Last week saw the sad news emerge of a primary school teacher who had passed away after contracting cancer as a result of exposure to asbestos in the workplace. Elizabeth Belt passed away aged 68 after battling mesothelioma, a form of lung cancer linked to asbestos exposure, for three years. An investigation into her death revealed that she frequently pinned students work to asbestos boards at various schools across North Lincolnshire where she worked.
At the inquest, it was revealed that North Lincolnshire Council’s insurers had settled a personal injury claim with Belt’s family. The level of compensation has not been revealed.
This tragic story highlights the widespread problem of asbestos in the UK. Today at Unlock the Law we take a look at who is responsible for assessing asbestos risk in the workplace and other commercial buildings.
Who is responsible for managing asbestos?
Regulation 4 of the Control of Asbestos Regulations 2012 (Regulations) imposes a duty to manage the risk of asbestos in non-domestic premises. The ‘duty holder’ is under an obligation to determine whether asbestos is present in the property, or is likely to be present. The duty holder must then ‘manage’ the presence or likely presence of the asbestos. There can be more than one duty holder at any given time. This will firstly be the landlord, and also any person who has an obligation to maintain or repair commercial premises, exercises some element of control over the premises and has access to the premises. This means that both the tenant and the landlord are duty holders where the property is let.
Does a landlord require an asbestos survey to rent a property?
Landlords do not have to arrange an asbestos survey to rent a property. Many tenants believe that asbestos surveys are mandatory. However, this is not the case. The landlord must simply comply with their obligations as ‘duty holder’ under the regulations. Tenants cannot force a landlord to carry out an asbestos survey.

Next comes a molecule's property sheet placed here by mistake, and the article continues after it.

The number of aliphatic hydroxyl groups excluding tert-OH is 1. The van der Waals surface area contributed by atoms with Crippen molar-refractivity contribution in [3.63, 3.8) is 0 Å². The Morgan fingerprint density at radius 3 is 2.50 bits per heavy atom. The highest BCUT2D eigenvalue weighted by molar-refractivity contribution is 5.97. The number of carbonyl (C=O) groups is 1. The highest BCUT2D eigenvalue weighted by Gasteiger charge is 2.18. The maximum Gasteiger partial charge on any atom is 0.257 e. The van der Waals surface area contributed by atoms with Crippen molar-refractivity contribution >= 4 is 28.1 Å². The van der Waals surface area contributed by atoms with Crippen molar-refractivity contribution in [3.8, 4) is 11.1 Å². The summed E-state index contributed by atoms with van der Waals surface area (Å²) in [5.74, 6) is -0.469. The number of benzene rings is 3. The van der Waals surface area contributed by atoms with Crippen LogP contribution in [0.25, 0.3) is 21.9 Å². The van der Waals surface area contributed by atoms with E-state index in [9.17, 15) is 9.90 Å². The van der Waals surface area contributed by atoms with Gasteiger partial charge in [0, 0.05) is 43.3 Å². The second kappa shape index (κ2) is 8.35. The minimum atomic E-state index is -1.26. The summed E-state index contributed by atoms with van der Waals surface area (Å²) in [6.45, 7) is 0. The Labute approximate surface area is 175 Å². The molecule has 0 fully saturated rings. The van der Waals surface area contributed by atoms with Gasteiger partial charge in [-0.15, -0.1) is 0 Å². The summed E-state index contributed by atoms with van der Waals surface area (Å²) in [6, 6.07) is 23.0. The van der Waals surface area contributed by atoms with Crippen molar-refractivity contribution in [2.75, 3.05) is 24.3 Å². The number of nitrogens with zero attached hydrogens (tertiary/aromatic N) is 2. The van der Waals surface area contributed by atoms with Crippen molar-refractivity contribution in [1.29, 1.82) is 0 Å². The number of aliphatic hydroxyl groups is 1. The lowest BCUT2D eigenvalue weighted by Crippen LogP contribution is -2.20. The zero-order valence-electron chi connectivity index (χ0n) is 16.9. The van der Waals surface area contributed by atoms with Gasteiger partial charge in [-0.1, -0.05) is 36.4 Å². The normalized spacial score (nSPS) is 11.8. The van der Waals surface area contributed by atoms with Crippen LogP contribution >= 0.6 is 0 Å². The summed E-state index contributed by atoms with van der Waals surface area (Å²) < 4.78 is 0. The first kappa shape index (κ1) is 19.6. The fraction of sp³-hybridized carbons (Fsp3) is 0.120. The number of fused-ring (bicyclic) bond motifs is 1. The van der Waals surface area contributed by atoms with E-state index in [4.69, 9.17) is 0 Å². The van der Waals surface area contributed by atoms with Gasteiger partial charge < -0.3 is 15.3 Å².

Although landlords do not need to instruct a survey before letting the property, there are certain obligations which they must adhere to.
Landlords must keep records and a written plan for managing asbestos. Managing asbestos does not necessarily mean removing it. Sometimes the best approach is to leave the asbestos in situ, where it can be contained and therefore, safe. They are also required to provide information about the location and condition of the asbestos to anyone who may disturb it, or is likely to disturb it. This will normally be provided to tenants, contractors and employees. More information about working with and managing asbestos for em ployers, employees and general members of he public can be found on the Health & Safety Executive's website.
Landlords are not permitted to shift their obligations as a duty holder to their tenant. Where both landlord and tenant are duty holders, the responsibilities of each party are to be determined by the maintenance and repair obligations owed by each party to the other. In practice, this is normally what is outlined in the lease.